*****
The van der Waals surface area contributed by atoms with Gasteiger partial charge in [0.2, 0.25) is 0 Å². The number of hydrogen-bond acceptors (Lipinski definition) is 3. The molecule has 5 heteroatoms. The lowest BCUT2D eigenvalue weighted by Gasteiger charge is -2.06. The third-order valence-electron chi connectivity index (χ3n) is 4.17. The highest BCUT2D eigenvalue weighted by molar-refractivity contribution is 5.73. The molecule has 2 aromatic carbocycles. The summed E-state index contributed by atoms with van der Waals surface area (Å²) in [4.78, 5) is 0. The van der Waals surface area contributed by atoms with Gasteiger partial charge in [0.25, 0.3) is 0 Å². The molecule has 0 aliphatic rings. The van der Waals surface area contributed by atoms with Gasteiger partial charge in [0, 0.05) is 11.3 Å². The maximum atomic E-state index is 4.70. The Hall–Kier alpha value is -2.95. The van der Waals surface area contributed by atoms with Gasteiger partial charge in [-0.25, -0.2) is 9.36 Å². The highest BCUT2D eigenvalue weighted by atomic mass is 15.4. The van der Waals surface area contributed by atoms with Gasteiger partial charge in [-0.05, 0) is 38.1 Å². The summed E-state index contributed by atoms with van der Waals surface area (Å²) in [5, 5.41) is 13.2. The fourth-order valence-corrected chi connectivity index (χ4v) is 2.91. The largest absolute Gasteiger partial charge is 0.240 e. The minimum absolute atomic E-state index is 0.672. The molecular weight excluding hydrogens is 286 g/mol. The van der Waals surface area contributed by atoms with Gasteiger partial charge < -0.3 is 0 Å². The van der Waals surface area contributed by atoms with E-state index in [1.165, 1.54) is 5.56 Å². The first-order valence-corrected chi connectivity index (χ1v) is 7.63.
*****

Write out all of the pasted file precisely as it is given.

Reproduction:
The van der Waals surface area contributed by atoms with Gasteiger partial charge in [0.2, 0.25) is 0 Å². The number of hydrogen-bond acceptors (Lipinski definition) is 3. The molecule has 5 heteroatoms. The lowest BCUT2D eigenvalue weighted by Gasteiger charge is -2.06. The third-order valence-electron chi connectivity index (χ3n) is 4.17. The highest BCUT2D eigenvalue weighted by molar-refractivity contribution is 5.73. The molecule has 2 aromatic carbocycles. The summed E-state index contributed by atoms with van der Waals surface area (Å²) in [4.78, 5) is 0. The van der Waals surface area contributed by atoms with Gasteiger partial charge in [0.25, 0.3) is 0 Å². The molecule has 0 aliphatic rings. The van der Waals surface area contributed by atoms with Gasteiger partial charge in [0, 0.05) is 11.3 Å². The maximum atomic E-state index is 4.70. The Hall–Kier alpha value is -2.95. The van der Waals surface area contributed by atoms with Gasteiger partial charge in [-0.25, -0.2) is 9.36 Å². The highest BCUT2D eigenvalue weighted by atomic mass is 15.4. The van der Waals surface area contributed by atoms with Gasteiger partial charge in [-0.05, 0) is 38.1 Å². The summed E-state index contributed by atoms with van der Waals surface area (Å²) in [5, 5.41) is 13.2. The fourth-order valence-corrected chi connectivity index (χ4v) is 2.91. The largest absolute Gasteiger partial charge is 0.240 e. The minimum absolute atomic E-state index is 0.672. The molecular weight excluding hydrogens is 286 g/mol. The van der Waals surface area contributed by atoms with Gasteiger partial charge < -0.3 is 0 Å². The van der Waals surface area contributed by atoms with E-state index in [1.165, 1.54) is 5.56 Å². The first-order valence-corrected chi connectivity index (χ1v) is 7.63.